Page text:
We seem to live in a world of Facebook and Instagram posts where your life is a series of pictures and you are judged basis this. At the age of 27, I have my colleagues, friends and acquaintances getting married, having babies and going on vacations. And they all looked fabulous doing it. And what was I doing? I was working hard at a career telling myself that vacations were for later. When I got thinner. And I could wear those shorts that I’d seen in a store. Or when I hit this number in the weight scale. I admit, I went through this for too long.  There was nothing better than applying a filter on a good picture of mine to post and get those comments/likes or to click a picture of food in a fancy restaurant that I had eaten. I would ensure the filters hid my scars, my smile was not too wide to see my gums and I looked comparatively thinner than I actually was.

After a year with these thoughts – I realized what I had become. I had, in essence, become a woman who was low on confidence, self-esteem and didn’t think I was good enough. It didn’t hit me like some lightning bolt. It was a slow progression of confused thoughts that gradually started to make sense. I realized I was body shaming in a mild sense but it was there, nevertheless. I didn’t decide I had to do something about it. Instead, I acknowledged that I had hit a low and no amount of moaning or whining would help. I would need to pull up my socks (literally) and decide what was my best body for myself. It’s a work in progress – this change of mind. It’s me telling myself, for every comment I encounter, that society has put this in their/my head. They have created these flawless standards and beauty products that will apparently fix it. They’ve also stuffed us with this concept self love allowing us to let go/ get unhealthy with an unwillingness to improve. Society wants me to pay for a gym membership, invest in diet food, party and travel for Instagram, check in or comment on memories that pop up on Facebook, window shop and add items to a cart of things that I really don’t need.

So I let it go.

I first got rid of my personal Instagram account. It was hard – ridding myself of all those good, filtered pictures. I opened a business account ensuring the pictures were only book covers/ books. I stopped shopping. I haven’t bought any form of clothing except what I truly need (undergarments/ socks and a jute bag) for myself. I invested in my library membership and a website to maintain and run as a project. I go for long walks every alternate day so that I can listen to music that I don’t get to listen to during the whole day. I invested in Netflix/ Amazon prime where I watch what I want to when I can’t read or write anymore. I don’t follow any person’s feed, life or post pictures of myself on any social media platform. I use Facebook to watch videos that are fun, interesting or informative OR to voice an opinion on a current issue I feel strongly about.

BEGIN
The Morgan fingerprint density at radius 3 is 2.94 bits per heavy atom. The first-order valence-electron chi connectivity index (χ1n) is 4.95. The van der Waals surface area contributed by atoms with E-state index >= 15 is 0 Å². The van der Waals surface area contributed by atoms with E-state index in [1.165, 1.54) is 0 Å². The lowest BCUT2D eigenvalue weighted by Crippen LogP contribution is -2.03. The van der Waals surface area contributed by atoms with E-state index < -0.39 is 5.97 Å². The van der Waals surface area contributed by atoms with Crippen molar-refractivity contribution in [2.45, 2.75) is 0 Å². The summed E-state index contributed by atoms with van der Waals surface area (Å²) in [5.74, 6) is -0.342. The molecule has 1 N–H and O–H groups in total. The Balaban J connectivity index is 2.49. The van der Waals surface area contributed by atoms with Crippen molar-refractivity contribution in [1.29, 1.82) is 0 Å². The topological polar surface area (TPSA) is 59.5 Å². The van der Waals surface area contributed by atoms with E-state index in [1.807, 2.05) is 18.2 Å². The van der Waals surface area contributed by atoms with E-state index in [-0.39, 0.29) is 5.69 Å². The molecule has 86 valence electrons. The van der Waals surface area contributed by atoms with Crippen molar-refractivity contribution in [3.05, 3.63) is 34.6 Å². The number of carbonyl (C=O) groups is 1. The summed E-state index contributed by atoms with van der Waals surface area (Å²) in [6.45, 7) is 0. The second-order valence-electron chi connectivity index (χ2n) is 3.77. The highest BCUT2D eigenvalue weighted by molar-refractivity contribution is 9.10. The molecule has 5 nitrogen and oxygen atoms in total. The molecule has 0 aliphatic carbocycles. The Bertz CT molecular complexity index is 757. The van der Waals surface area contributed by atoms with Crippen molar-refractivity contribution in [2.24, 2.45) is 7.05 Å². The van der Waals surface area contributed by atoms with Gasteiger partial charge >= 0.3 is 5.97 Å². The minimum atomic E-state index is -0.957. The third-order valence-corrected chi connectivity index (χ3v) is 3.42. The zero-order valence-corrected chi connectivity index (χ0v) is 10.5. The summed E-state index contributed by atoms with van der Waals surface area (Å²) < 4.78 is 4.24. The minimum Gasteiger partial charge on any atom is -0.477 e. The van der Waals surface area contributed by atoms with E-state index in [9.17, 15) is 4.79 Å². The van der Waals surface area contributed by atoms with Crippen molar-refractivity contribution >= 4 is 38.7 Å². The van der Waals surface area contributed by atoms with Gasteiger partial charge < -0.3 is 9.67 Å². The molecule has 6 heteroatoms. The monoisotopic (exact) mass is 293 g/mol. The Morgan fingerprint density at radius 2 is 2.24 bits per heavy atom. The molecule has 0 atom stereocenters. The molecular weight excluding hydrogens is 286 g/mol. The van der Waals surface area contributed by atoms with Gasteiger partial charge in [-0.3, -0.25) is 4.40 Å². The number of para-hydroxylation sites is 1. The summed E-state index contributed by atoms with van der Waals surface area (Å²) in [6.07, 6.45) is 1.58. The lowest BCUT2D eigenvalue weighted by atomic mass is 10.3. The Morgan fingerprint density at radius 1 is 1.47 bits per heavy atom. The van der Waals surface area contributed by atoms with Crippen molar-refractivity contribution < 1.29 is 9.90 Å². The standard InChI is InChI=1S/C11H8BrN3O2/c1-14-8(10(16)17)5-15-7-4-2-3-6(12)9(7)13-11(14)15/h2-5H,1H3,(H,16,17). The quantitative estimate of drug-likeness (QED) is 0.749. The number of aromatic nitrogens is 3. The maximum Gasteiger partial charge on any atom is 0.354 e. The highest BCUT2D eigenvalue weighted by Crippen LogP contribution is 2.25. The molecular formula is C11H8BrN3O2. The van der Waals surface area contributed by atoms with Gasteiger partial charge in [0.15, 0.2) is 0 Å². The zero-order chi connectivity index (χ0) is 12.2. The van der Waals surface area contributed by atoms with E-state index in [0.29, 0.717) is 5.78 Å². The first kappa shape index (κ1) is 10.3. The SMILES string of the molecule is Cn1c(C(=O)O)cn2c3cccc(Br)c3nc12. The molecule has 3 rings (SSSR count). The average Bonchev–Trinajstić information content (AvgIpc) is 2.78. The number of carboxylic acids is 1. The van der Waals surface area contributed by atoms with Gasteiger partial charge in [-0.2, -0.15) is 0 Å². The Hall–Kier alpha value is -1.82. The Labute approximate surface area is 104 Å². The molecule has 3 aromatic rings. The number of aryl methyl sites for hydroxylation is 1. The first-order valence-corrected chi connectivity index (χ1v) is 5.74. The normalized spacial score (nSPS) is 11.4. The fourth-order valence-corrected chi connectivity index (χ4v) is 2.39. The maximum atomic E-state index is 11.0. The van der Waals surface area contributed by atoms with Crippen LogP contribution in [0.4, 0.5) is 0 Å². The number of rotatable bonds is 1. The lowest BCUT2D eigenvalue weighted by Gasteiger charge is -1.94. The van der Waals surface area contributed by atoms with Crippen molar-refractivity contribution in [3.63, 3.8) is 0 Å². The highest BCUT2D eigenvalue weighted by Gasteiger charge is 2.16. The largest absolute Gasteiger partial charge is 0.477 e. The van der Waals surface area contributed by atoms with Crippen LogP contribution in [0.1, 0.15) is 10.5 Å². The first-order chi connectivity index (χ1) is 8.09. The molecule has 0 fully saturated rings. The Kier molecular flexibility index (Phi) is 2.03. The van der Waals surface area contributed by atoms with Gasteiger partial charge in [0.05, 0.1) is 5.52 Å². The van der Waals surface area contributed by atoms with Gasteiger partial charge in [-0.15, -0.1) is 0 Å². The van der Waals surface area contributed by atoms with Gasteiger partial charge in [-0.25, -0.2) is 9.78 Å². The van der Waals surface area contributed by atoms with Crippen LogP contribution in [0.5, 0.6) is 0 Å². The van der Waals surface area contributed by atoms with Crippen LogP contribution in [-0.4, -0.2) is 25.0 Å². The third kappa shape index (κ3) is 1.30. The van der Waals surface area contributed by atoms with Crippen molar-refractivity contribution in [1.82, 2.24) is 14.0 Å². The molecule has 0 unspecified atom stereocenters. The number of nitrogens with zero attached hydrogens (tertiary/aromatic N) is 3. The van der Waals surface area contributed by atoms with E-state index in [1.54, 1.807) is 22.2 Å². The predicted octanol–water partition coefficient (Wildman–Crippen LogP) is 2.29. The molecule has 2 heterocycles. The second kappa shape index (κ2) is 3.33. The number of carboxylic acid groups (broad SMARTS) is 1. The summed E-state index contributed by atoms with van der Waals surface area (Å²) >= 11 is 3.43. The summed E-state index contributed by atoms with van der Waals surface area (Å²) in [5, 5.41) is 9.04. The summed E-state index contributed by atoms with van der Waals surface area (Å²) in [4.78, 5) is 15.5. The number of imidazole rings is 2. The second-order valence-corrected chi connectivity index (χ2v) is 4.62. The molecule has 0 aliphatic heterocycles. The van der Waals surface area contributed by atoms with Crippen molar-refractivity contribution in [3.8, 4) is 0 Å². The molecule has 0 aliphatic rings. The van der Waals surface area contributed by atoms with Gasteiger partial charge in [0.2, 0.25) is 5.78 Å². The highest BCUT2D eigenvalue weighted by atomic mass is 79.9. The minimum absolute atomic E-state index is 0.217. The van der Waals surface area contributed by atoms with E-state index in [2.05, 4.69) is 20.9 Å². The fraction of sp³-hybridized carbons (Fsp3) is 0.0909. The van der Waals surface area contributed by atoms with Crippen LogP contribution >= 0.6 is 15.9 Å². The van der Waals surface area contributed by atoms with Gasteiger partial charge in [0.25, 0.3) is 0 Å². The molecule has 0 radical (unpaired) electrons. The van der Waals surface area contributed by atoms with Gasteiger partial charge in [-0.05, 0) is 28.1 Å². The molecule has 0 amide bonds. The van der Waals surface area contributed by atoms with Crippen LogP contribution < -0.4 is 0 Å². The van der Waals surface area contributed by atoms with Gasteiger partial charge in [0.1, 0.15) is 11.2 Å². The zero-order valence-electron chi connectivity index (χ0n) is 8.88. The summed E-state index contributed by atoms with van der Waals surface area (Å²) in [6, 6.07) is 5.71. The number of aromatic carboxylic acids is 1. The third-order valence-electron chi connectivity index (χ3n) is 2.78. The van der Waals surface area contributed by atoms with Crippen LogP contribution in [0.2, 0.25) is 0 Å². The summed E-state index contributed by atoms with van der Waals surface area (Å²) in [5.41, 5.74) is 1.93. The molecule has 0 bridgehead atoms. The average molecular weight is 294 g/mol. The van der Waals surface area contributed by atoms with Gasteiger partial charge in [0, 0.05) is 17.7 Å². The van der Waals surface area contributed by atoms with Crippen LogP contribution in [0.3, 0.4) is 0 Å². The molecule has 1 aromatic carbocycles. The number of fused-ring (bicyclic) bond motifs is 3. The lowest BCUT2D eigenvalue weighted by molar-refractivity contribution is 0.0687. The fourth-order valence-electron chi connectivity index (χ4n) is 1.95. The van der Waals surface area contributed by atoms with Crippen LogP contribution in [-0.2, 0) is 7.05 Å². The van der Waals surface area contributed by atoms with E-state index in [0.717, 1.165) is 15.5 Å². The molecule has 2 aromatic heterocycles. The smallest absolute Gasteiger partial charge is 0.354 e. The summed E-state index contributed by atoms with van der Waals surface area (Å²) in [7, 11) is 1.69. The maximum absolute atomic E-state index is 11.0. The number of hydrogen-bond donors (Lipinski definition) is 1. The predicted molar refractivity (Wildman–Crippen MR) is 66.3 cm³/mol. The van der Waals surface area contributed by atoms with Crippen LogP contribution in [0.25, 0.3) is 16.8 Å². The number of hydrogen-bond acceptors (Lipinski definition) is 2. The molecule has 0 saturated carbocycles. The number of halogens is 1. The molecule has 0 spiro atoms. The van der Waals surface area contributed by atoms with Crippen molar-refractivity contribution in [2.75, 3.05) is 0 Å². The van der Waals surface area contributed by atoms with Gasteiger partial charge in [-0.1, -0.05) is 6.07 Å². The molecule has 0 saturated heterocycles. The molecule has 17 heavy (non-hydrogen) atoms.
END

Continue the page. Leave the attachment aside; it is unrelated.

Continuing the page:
I am now perfectly content with having a family that loves me, with books I want to read, a job that pays the bills and a functioning website. I have people questioning my mother on why I have become a recluse or why they don’t see pictures anymore. But it’s liberating. I feel more emotionally stable unlike the oscillating moods (uplifting to morose) that I used to go through. I don’t discourage the pursuit of beauty. I love dressing up when I go out with friends and sometimes, there is no better feeling than the euphoria of having bought something really pretty. But I don’t crave it anymore. I’d rather pursue healthy living with a few days of indulgence every once a while. Disappearing from social media has been the best decision I have made in a long time. And I tell every girlfriend of mine that they are beautiful just the way they are – their scars, blemishes, wrinkles, laugh lines, tummies and thighs have their own stories to tell. I hope with more women starting to talk about this – we have more inclusion and break stereotypes

I don’t need new and shiny things. I don’t need likes, shiny hair, flawless skin and Maybelline. I don’t need the perfect photo with the right angle and sunlight that makes my eyes sparkle. 

I don’t need validation anymore. 

I need my truth. I love my scars. I know how to protect myself and pursue what makes my soul happy.